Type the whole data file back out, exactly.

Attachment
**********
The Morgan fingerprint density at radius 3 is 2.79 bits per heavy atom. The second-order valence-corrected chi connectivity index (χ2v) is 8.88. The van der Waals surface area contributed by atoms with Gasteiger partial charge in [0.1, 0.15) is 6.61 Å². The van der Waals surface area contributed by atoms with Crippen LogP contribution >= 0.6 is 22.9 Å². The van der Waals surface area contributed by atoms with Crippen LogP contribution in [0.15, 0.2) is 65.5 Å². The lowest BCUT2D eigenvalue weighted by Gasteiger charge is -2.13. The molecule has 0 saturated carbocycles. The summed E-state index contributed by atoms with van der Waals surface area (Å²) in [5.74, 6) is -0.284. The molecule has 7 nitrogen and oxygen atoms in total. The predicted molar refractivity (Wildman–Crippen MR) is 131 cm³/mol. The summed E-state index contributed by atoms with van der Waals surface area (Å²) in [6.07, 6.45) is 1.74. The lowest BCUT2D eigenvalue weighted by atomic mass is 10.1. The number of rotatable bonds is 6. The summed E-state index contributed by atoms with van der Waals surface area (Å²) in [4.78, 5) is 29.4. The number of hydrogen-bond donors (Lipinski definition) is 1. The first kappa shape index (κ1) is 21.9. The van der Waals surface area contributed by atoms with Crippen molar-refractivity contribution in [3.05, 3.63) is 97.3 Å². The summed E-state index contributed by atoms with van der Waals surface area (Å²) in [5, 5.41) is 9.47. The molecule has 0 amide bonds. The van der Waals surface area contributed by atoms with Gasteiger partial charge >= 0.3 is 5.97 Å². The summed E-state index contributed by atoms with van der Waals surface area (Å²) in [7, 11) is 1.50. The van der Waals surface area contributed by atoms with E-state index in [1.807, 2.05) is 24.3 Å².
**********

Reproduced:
The Morgan fingerprint density at radius 3 is 2.79 bits per heavy atom. The second-order valence-corrected chi connectivity index (χ2v) is 8.88. The van der Waals surface area contributed by atoms with Gasteiger partial charge in [0.1, 0.15) is 6.61 Å². The van der Waals surface area contributed by atoms with Crippen LogP contribution >= 0.6 is 22.9 Å². The van der Waals surface area contributed by atoms with Crippen LogP contribution in [0.15, 0.2) is 65.5 Å². The lowest BCUT2D eigenvalue weighted by Gasteiger charge is -2.13. The molecule has 0 saturated carbocycles. The summed E-state index contributed by atoms with van der Waals surface area (Å²) in [5.74, 6) is -0.284. The molecule has 7 nitrogen and oxygen atoms in total. The predicted molar refractivity (Wildman–Crippen MR) is 131 cm³/mol. The summed E-state index contributed by atoms with van der Waals surface area (Å²) in [6.07, 6.45) is 1.74. The lowest BCUT2D eigenvalue weighted by atomic mass is 10.1. The number of rotatable bonds is 6. The summed E-state index contributed by atoms with van der Waals surface area (Å²) in [4.78, 5) is 29.4. The number of hydrogen-bond donors (Lipinski definition) is 1. The first kappa shape index (κ1) is 21.9. The van der Waals surface area contributed by atoms with Crippen molar-refractivity contribution in [3.05, 3.63) is 97.3 Å². The summed E-state index contributed by atoms with van der Waals surface area (Å²) in [5, 5.41) is 9.47. The molecule has 0 amide bonds. The van der Waals surface area contributed by atoms with Gasteiger partial charge >= 0.3 is 5.97 Å². The summed E-state index contributed by atoms with van der Waals surface area (Å²) in [7, 11) is 1.50. The van der Waals surface area contributed by atoms with E-state index in [1.807, 2.05) is 24.3 Å².